Smokers must be allowed to smoke in public places where there is no significant inconvenience to others. Public bans establish worrying precedents about the role of the state in governing people’s private lives. If we’re not allowed to smoke in a park, what’s next?

There is no evidence that plain packaging affects the number of young people smoking, which is the main reason for its introduction.

The Commission and EU governments are punishing smokers unfairly. Adults who choose to smoke have every right to do so without being under constant attack from policy makers.

CAUTION: If you don’t smoke but enjoy alcohol, sugary drinks and convenience food you should be concerned by tobacco control measures because these kind of excessive regulations are coming for your choices too.

Pricing smokers out of the market

The massive increase in tobacco taxation in recent years has been a disproportionate attack on Europe’s smokers.

In January 2017 an average of 79.6% of the price of a pack of cigarettes in the EU was duties and taxes (89.4% in Greece, 77.9% in Austria, for example).

Many smokers come from poorer backgrounds meaning those who earn the least have been hit hardest by tax increases.

Price rises are driving people who can’t afford it towards the black market.

Funding criminal gangs

Europe has some of the most expensive cigarettes in the world, but they can be bought for as little as €1.30 a pack on the black market.

Criminals don’t respect age restrictions. They will happily sell cigarettes to children.

If all cigarettes sold on the black market were sold legally, the budget of the EU and its Member States would receive above €10 billion annually.

Focus on what works

Instead of targeting adults who choose to smoke, we should focus on strategies that are proven to reduce youth smoking rates.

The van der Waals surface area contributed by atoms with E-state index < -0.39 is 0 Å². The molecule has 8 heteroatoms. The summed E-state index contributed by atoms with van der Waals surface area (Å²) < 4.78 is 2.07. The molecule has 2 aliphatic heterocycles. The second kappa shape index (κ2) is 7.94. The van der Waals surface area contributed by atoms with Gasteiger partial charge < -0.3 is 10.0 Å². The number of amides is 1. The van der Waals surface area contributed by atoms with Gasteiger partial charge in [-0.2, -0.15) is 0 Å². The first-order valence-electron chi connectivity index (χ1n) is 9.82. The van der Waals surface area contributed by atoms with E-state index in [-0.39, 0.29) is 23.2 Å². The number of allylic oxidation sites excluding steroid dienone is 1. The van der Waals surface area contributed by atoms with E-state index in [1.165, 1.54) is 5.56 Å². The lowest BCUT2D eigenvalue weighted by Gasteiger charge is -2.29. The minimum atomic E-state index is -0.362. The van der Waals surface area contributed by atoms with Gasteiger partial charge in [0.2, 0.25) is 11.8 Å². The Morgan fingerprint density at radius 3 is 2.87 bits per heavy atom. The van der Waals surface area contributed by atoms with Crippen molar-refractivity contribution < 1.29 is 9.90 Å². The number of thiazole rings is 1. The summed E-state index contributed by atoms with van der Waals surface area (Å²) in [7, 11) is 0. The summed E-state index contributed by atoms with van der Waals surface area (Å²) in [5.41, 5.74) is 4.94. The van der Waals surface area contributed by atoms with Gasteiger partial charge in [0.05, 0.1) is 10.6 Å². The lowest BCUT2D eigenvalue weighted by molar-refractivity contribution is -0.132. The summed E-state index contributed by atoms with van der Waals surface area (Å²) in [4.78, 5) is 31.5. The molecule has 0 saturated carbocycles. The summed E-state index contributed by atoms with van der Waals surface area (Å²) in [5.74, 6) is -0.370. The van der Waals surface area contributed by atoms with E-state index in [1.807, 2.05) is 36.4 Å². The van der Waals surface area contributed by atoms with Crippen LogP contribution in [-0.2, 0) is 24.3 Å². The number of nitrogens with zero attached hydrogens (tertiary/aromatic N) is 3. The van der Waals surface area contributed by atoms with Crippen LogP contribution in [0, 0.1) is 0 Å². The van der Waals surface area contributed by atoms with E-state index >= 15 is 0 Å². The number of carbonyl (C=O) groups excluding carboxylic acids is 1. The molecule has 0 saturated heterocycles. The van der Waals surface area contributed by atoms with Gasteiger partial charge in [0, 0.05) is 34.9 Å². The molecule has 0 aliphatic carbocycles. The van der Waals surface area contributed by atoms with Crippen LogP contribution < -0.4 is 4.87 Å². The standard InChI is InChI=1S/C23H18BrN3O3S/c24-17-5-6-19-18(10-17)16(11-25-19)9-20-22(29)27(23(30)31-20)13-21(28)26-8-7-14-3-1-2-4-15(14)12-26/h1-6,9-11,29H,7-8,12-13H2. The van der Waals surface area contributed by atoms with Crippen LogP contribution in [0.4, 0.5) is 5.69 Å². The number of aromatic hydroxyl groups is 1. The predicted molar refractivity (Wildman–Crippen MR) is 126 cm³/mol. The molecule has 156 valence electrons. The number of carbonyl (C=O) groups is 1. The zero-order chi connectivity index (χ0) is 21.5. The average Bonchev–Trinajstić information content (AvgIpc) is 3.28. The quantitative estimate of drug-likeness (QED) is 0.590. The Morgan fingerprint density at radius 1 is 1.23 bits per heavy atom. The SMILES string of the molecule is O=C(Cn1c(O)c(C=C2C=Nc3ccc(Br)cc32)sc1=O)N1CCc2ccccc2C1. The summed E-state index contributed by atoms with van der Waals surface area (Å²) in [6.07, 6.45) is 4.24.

Targeted education programmes are needed in schools to make sure children are aware of the risks of smoking from a young age.

Tobacco taxes must be cut to reduce demand for black market cigarettes with stiffer penalties for those who sell cigarettes to children.

What we are asking for

The war on tobacco is a smokescreen for government failure in other areas. Forest EU urges policy makers to:

  • Stop treating Europe’s adult smokers like second-class citizens.
  • Respect their right to make informed choices about smoking a legal product.
  • Reduce the punitive tax on tobacco and stop encouraging illicit trade.
  • Conduct an evidence-based review of the impact of the revised Tobacco Products Directive (TPD2) and attempt no further legislation on tobacco before the Directive has met its objectives.

Forest EU, Square de Meeûs 35, 1000 Brussels, Belgium

Telephone: +32 2 895 36 12, Email: contact@forestonline.eu, Twitter: @ForestEU_


Note for editors:

1) For more information, please contact Guillaume Périgois on +32 4 78 98 07 43 or at gp@forestonline.eu.

2) Forest EU is an advocacy campaign informing smokers about issues that affect them in the European Union and engaging with stakeholders so the views of informed adults are taken into account within the EU’s decision-making process.